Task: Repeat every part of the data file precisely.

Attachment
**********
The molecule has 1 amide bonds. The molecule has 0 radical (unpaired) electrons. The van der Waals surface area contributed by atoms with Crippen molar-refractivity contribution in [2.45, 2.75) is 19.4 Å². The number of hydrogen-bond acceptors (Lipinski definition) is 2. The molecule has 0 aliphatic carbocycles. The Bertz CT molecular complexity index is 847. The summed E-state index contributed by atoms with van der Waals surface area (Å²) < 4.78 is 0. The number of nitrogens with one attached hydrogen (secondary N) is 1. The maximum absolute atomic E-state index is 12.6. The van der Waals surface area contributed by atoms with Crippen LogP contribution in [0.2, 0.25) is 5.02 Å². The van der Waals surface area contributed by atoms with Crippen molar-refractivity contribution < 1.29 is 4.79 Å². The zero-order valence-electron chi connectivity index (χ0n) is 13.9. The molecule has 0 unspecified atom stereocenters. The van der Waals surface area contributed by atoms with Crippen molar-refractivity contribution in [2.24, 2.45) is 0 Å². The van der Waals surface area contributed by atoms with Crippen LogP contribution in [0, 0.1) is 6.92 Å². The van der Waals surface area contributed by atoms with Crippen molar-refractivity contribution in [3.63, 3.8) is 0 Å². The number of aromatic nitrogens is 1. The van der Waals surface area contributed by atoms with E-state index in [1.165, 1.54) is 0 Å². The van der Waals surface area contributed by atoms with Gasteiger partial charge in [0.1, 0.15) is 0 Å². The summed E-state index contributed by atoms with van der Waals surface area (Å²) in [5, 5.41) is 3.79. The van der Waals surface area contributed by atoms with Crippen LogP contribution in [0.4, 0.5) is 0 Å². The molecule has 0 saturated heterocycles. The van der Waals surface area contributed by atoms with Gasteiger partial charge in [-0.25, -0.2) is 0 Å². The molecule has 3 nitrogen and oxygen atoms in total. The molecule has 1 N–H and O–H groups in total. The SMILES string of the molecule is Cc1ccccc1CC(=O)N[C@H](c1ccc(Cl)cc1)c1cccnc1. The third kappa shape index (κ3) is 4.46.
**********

The molecule has 1 amide bonds. The molecule has 0 radical (unpaired) electrons. The van der Waals surface area contributed by atoms with Crippen molar-refractivity contribution in [2.45, 2.75) is 19.4 Å². The number of hydrogen-bond acceptors (Lipinski definition) is 2. The molecule has 0 aliphatic carbocycles. The Bertz CT molecular complexity index is 847. The summed E-state index contributed by atoms with van der Waals surface area (Å²) < 4.78 is 0. The number of nitrogens with one attached hydrogen (secondary N) is 1. The maximum absolute atomic E-state index is 12.6. The van der Waals surface area contributed by atoms with Crippen LogP contribution in [0.2, 0.25) is 5.02 Å². The van der Waals surface area contributed by atoms with Crippen molar-refractivity contribution < 1.29 is 4.79 Å². The zero-order valence-electron chi connectivity index (χ0n) is 13.9. The molecule has 0 unspecified atom stereocenters. The van der Waals surface area contributed by atoms with Crippen molar-refractivity contribution in [2.24, 2.45) is 0 Å². The van der Waals surface area contributed by atoms with Crippen LogP contribution in [0, 0.1) is 6.92 Å². The van der Waals surface area contributed by atoms with Crippen molar-refractivity contribution in [3.63, 3.8) is 0 Å². The number of aromatic nitrogens is 1. The van der Waals surface area contributed by atoms with E-state index in [1.165, 1.54) is 0 Å². The van der Waals surface area contributed by atoms with Gasteiger partial charge in [0.1, 0.15) is 0 Å². The summed E-state index contributed by atoms with van der Waals surface area (Å²) in [5, 5.41) is 3.79. The van der Waals surface area contributed by atoms with Crippen LogP contribution in [0.4, 0.5) is 0 Å². The molecule has 0 saturated heterocycles. The van der Waals surface area contributed by atoms with Gasteiger partial charge in [-0.25, -0.2) is 0 Å². The molecule has 3 nitrogen and oxygen atoms in total. The molecule has 1 N–H and O–H groups in total. The SMILES string of the molecule is Cc1ccccc1CC(=O)N[C@H](c1ccc(Cl)cc1)c1cccnc1. The third kappa shape index (κ3) is 4.46.